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Hub 1.0 follow-up: two top issues users reported + what we're doing about it.

Last week we announced the release of TurnKey Hub v1.0. The response was great, signups went through the roof and many of you went the extra mile and provided detailed feedback on your first impressions from the new version.

Many thanks to all of you who cared enough to share their experience, whether good or bad. I know it gets thrown around a lot, but we really do care about getting feedback from users. And not just the ego-massaging vanity fair stuff either. "This didn't do what I expected and it gave me a hard time" is just as valuable if not more so. When you're so close to something it can be difficult to anticipate the perspective of a new user that may struggle with things we've been foolishly taking for granted.

In the future if you run into any issues, don't be shy. Speak up, we're listening. Even if you're sure someone else must have reported the same issue before you, there's still value in your report.  When users report the same related issues over and over, we take that as a sign of urgency, roll up our sleeves and do something about it.

For example here are a couple of the most common issues users have been talking to us about since the 1.0 Hub release last week.

Issue #1: Improved server status (implemented)

The problem

When a new server is launched, its in the pending state (represented by a yellow status icon) while Amazon allocates resources and boots the system. As soon as the server starts booting, Amazon changes the state of the server to running which we've been representing as a green status icon.

Trouble is, a green light sets the expectation that you're ready to go, but that isn't necessarily true as the machine may not have finished booting just yet.

TurnKey automatically installs security updates before exposing potentially vulnerable services to a hostile network, so depending on the number of updates, the boot process can take a few minutes to complete. Meanwhile you're scratching your head trying to figure out why you can't connect to the web application in your newly launched cloud server.

Bottom line, we received multiple reports related to this issue and on closer inspection realized we need to communicate better to the user that they still have to wait, preferably while providing some insight as to what is happening so the user doesn't lose patience and think the system is "stuck".

The solution

TurnKey cloud servers now update the Hub with their boot status, which the Hub server dashboard displays and periodically updates. Most importantly, the Hub only gives you a green light and changes the status to running when the server has fully finished booting.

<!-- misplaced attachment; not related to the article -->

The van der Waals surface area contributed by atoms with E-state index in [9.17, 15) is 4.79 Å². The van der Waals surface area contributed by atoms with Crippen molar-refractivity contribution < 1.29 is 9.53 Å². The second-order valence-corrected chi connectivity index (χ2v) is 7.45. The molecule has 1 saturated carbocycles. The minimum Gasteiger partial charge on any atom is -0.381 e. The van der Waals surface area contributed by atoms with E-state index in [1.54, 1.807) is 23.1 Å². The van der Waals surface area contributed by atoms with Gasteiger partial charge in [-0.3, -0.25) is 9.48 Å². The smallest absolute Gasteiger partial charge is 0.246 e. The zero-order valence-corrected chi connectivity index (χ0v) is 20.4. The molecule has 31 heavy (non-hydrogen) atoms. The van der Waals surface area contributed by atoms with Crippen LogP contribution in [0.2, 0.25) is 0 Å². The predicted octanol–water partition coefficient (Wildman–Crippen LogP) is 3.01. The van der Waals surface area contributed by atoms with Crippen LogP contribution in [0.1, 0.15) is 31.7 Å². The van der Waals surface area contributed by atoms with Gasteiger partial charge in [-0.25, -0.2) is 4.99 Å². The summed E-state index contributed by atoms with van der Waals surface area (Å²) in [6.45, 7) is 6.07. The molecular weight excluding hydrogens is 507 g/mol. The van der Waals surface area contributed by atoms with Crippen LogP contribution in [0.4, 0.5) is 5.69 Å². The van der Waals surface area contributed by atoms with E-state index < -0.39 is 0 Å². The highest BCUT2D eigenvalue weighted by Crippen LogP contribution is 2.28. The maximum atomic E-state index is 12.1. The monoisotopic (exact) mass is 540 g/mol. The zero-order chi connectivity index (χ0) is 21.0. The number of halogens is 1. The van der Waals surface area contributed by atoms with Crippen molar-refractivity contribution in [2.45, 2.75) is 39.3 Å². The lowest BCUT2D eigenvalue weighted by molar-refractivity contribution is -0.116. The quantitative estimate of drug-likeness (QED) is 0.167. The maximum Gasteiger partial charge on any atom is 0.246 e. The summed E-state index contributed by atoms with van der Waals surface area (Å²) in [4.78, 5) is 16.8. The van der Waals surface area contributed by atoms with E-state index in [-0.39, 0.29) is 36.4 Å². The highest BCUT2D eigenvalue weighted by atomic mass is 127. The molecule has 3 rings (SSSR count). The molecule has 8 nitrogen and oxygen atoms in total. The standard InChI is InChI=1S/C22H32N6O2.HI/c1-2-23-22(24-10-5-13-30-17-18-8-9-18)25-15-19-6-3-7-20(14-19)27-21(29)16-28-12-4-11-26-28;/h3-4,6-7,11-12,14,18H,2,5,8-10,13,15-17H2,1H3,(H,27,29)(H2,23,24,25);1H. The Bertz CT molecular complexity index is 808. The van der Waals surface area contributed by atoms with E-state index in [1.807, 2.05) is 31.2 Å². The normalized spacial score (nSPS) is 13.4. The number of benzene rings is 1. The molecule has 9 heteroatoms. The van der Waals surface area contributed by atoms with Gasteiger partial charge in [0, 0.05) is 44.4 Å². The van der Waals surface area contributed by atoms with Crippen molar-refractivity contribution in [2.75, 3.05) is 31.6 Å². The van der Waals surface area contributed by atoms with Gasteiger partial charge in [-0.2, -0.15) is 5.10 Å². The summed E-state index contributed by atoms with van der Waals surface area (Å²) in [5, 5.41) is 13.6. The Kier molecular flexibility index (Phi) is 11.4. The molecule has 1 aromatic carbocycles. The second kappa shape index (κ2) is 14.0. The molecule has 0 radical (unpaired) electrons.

Hub server status

The server dashboard uses AJAX to auto-update when the server status changes.

Issue #2: AWS free tier, and EBS backed instances (request for feedback)

Not long after Amazon announced support for micro instances, the AWS free tier plan was born, with much fanfare and excitement. Micro instances are especially small servers that don't pack a lot of punch for production use, but can none-the-less be useful in some low-end usage scenarios.

We were initially hoping to support micro instances immediately in the Hub, but micro instances presented a few unique technical challenges due to extra limitations imposed by Amazon. For example, they had to be EBS-backed, which means they're booted from a persistent virtual network drive known as an EBS volume in AWS lingo.

In case you're wondering, EBS backed instances are different from the regular temporary storage instances in that they provide the ability to stop and start instances at any time. You don't pay for CPU hours while an EBS backed instance is "off", just the persistent storage space.

Alas, as the Hub doesn't yet support setting up EBS based servers, TurnKey users couldn't launch micro instances or take advantage of the free tier, which we understand is a bit disappointing.

Since the 1.0 release we've received an increasing number of requests to add support for micro instances, the AWS free tier and EBS backed instances to the Hub.

We realize it's important to some users, but we're still trying to figure out if it's important enough to override other priorities. To get more information we've set up 2 community survey polls (micro/free-tier, ebs-backed) and are inviting users to register their vote.

Finally, if you have any other feedback on how we can improve the Hub, don't hesitate to let us know!